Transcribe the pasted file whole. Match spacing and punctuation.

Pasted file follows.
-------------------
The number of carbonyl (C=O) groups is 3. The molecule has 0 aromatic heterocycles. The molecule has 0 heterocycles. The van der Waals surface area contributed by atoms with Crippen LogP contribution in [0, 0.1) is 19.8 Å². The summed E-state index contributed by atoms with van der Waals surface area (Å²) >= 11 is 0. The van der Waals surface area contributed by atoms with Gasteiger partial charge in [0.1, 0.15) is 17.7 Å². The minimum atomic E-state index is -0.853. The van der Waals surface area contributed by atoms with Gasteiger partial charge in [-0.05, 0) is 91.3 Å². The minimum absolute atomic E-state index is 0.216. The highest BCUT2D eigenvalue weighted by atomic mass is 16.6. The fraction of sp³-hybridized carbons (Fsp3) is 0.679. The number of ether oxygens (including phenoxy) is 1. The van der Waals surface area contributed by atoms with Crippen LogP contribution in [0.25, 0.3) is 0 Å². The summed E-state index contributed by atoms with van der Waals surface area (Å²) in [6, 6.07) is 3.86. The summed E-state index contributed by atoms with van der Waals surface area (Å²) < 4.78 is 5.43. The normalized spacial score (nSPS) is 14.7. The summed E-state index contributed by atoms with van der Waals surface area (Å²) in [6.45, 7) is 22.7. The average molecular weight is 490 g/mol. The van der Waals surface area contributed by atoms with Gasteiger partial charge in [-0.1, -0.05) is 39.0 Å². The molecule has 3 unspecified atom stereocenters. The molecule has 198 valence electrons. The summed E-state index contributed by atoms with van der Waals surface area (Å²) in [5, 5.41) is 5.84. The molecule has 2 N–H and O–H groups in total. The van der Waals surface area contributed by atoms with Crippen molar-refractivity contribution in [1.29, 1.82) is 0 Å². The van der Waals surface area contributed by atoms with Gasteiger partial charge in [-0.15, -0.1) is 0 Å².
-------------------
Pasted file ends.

The number of carbonyl (C=O) groups is 3. The molecule has 0 aromatic heterocycles. The molecule has 0 heterocycles. The van der Waals surface area contributed by atoms with Crippen LogP contribution in [0, 0.1) is 19.8 Å². The summed E-state index contributed by atoms with van der Waals surface area (Å²) >= 11 is 0. The van der Waals surface area contributed by atoms with Gasteiger partial charge in [0.1, 0.15) is 17.7 Å². The minimum atomic E-state index is -0.853. The van der Waals surface area contributed by atoms with Gasteiger partial charge in [-0.05, 0) is 91.3 Å². The minimum absolute atomic E-state index is 0.216. The highest BCUT2D eigenvalue weighted by atomic mass is 16.6. The fraction of sp³-hybridized carbons (Fsp3) is 0.679. The number of ether oxygens (including phenoxy) is 1. The van der Waals surface area contributed by atoms with Crippen LogP contribution in [0.25, 0.3) is 0 Å². The summed E-state index contributed by atoms with van der Waals surface area (Å²) in [6, 6.07) is 3.86. The summed E-state index contributed by atoms with van der Waals surface area (Å²) < 4.78 is 5.43. The normalized spacial score (nSPS) is 14.7. The summed E-state index contributed by atoms with van der Waals surface area (Å²) in [6.45, 7) is 22.7. The average molecular weight is 490 g/mol. The van der Waals surface area contributed by atoms with Gasteiger partial charge in [-0.1, -0.05) is 39.0 Å². The molecule has 3 unspecified atom stereocenters. The molecule has 198 valence electrons. The summed E-state index contributed by atoms with van der Waals surface area (Å²) in [5, 5.41) is 5.84. The molecule has 2 N–H and O–H groups in total. The van der Waals surface area contributed by atoms with Crippen molar-refractivity contribution in [1.29, 1.82) is 0 Å². The van der Waals surface area contributed by atoms with Gasteiger partial charge in [-0.15, -0.1) is 0 Å².